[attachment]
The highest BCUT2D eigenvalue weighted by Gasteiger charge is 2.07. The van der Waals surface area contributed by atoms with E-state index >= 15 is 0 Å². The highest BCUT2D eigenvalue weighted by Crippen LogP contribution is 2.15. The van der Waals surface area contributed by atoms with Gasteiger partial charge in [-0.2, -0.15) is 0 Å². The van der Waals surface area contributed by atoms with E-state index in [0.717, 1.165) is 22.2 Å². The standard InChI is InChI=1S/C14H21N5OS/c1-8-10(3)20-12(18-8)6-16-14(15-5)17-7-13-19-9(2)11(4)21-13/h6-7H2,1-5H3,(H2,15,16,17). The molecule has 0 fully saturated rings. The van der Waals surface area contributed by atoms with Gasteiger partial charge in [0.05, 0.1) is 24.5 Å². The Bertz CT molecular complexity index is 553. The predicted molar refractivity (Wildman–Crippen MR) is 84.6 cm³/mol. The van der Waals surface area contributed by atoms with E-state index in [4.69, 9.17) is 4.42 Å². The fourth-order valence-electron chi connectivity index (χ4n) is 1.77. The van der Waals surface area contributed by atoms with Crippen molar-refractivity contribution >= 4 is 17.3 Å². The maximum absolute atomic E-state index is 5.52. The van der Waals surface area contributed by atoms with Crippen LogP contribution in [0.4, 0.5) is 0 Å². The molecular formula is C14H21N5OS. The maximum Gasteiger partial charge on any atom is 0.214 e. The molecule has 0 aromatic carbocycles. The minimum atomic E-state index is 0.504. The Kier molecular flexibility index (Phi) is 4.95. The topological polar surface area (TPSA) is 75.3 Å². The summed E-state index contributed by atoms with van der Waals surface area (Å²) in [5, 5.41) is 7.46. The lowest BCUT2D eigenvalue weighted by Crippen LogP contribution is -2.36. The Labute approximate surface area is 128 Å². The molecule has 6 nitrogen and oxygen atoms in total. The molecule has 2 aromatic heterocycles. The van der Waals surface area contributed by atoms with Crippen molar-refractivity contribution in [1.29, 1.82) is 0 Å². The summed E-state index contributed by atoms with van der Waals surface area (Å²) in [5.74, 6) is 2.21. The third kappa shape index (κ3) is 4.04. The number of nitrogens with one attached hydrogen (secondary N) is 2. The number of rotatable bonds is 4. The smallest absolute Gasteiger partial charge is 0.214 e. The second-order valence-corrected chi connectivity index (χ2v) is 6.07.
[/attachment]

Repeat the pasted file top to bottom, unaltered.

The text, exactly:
The highest BCUT2D eigenvalue weighted by Gasteiger charge is 2.07. The van der Waals surface area contributed by atoms with E-state index >= 15 is 0 Å². The highest BCUT2D eigenvalue weighted by Crippen LogP contribution is 2.15. The van der Waals surface area contributed by atoms with Gasteiger partial charge in [-0.2, -0.15) is 0 Å². The van der Waals surface area contributed by atoms with E-state index in [0.717, 1.165) is 22.2 Å². The standard InChI is InChI=1S/C14H21N5OS/c1-8-10(3)20-12(18-8)6-16-14(15-5)17-7-13-19-9(2)11(4)21-13/h6-7H2,1-5H3,(H2,15,16,17). The molecule has 0 fully saturated rings. The van der Waals surface area contributed by atoms with Gasteiger partial charge in [0.05, 0.1) is 24.5 Å². The Bertz CT molecular complexity index is 553. The predicted molar refractivity (Wildman–Crippen MR) is 84.6 cm³/mol. The van der Waals surface area contributed by atoms with E-state index in [4.69, 9.17) is 4.42 Å². The fourth-order valence-electron chi connectivity index (χ4n) is 1.77. The van der Waals surface area contributed by atoms with Crippen molar-refractivity contribution >= 4 is 17.3 Å². The maximum absolute atomic E-state index is 5.52. The van der Waals surface area contributed by atoms with Crippen LogP contribution in [0.4, 0.5) is 0 Å². The molecular formula is C14H21N5OS. The maximum Gasteiger partial charge on any atom is 0.214 e. The molecule has 0 aromatic carbocycles. The minimum atomic E-state index is 0.504. The Kier molecular flexibility index (Phi) is 4.95. The topological polar surface area (TPSA) is 75.3 Å². The summed E-state index contributed by atoms with van der Waals surface area (Å²) in [5, 5.41) is 7.46. The lowest BCUT2D eigenvalue weighted by Crippen LogP contribution is -2.36. The Labute approximate surface area is 128 Å². The molecule has 6 nitrogen and oxygen atoms in total. The molecule has 2 aromatic heterocycles. The van der Waals surface area contributed by atoms with Crippen molar-refractivity contribution in [1.29, 1.82) is 0 Å². The summed E-state index contributed by atoms with van der Waals surface area (Å²) in [5.74, 6) is 2.21. The third kappa shape index (κ3) is 4.04. The number of nitrogens with one attached hydrogen (secondary N) is 2. The number of rotatable bonds is 4. The smallest absolute Gasteiger partial charge is 0.214 e. The second-order valence-corrected chi connectivity index (χ2v) is 6.07.